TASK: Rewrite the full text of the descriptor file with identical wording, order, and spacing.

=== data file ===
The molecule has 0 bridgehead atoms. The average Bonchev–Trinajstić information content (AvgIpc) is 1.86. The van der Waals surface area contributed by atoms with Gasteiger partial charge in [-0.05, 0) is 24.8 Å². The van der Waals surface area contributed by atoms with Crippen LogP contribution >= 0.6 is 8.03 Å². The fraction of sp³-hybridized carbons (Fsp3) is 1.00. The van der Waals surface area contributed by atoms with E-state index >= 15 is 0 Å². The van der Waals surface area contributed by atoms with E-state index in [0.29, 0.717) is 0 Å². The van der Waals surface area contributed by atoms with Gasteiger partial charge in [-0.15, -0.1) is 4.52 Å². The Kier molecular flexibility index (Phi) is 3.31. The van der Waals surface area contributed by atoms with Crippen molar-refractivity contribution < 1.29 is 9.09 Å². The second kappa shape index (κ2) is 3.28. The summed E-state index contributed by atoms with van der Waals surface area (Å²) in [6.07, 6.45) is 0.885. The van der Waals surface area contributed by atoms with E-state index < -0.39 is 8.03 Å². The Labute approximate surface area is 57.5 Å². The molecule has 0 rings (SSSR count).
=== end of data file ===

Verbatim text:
The molecule has 0 bridgehead atoms. The average Bonchev–Trinajstić information content (AvgIpc) is 1.86. The van der Waals surface area contributed by atoms with Gasteiger partial charge in [-0.05, 0) is 24.8 Å². The van der Waals surface area contributed by atoms with Crippen LogP contribution >= 0.6 is 8.03 Å². The fraction of sp³-hybridized carbons (Fsp3) is 1.00. The van der Waals surface area contributed by atoms with E-state index >= 15 is 0 Å². The van der Waals surface area contributed by atoms with E-state index in [0.29, 0.717) is 0 Å². The van der Waals surface area contributed by atoms with Gasteiger partial charge in [-0.15, -0.1) is 4.52 Å². The Kier molecular flexibility index (Phi) is 3.31. The van der Waals surface area contributed by atoms with Crippen molar-refractivity contribution < 1.29 is 9.09 Å². The second kappa shape index (κ2) is 3.28. The summed E-state index contributed by atoms with van der Waals surface area (Å²) in [6.07, 6.45) is 0.885. The van der Waals surface area contributed by atoms with E-state index < -0.39 is 8.03 Å². The Labute approximate surface area is 57.5 Å². The molecule has 0 rings (SSSR count).